Business news : Quiksilver Loses Trademark Case

Surfwear giant Quiksilver splashed and crashed in a trademark-infringement case that pitted its relatively new VSTR apparel line, promoted by surfer Kelly Slater, against a similar clothing label, called Visitor.
An eight-person jury in U.S. District Court in Santa Ana, Calif., found that Quiksilver had willfully infringed on World Marketing Inc.’s longstanding Visitor menswear label, which was trademarked 15 years ago. Following the verdict on July 19, Quiksilver was ordered to pay World Marketing in New York $3.6 million in royalties and punitive damages.

“What was important [about the case] is that World Marketing stood up for its corporate identity, which is Visitor,” said Clara Shin, one of the attorneys at Covington & Burling, the law firm that represented World Marketing. “I feel great that the jury took all the facts into account and sent a strong message to Quiksilver that it must respect the intellectual-property rights of others.”

Quiksilver launched the VSTR label—which stands for “visiting, surfing, traveling and responsibility”—in early 2012, specifying that the brand should be pronounced “visitor.” Slater was deposed for the case.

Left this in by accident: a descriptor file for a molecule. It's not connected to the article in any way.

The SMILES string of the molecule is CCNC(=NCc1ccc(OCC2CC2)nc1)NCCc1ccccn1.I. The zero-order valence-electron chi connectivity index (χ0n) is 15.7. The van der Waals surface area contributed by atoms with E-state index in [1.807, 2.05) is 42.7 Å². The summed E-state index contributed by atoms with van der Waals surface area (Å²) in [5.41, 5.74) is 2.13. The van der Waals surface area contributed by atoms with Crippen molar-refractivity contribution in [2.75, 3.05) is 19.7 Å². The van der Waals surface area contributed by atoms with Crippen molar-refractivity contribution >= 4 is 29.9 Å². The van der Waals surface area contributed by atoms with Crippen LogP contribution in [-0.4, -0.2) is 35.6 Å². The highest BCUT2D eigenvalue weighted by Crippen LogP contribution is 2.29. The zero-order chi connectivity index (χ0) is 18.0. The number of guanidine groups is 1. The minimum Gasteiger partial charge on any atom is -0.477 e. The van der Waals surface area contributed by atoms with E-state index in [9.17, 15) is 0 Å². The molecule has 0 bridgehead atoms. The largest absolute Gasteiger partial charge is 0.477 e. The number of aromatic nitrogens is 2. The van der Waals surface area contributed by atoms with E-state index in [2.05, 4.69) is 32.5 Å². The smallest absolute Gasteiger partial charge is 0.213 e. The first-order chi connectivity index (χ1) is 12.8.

When World Marketing heard about the new label, it sent a cease-and-desist letter to Quiksilver in March 2012. Then, Quiksilver, a $2 billion company based in Huntington Beach, Calif., turned around and sued World Marketing in U.S. District Court.

World Marketing countersued, saying in court papers that its men’s sportswear line had been in existence since 1987 and trademarked since 1998.

Quiksilver responded by saying it received a trademark for VSTR shirts in November 2011 and had trademarks pending for belts, footwear, gloves, headwear, jackets, pants, shirts, shorts, socks, swimwear and undergarments.

In February, as part of a shift in business strategy under new Chief Executive Andy Mooney, Quiksilver shuttered the VSTR label, along with Quiksilver Women and Quiksilver Girls, to concentrate on its core brands of Quiksilver, Roxy and DC Shoes.

This is not the first time that Quiksilver has been embroiled in a trademark-infringement case. It spent years in litigation with Los Angeles–based Kymsta Corp., which had a line of women’s clothing called Roxywear. After several years of litigation and appeals, Kymsta was able to continue making the Roxywear label but with several restrictions, such as no external hangtags, no licensing deals and only distribution through its current channels.

By Deborah Belgum through apparelnews.net

Aucun commentaire:

Enregistrer un commentaire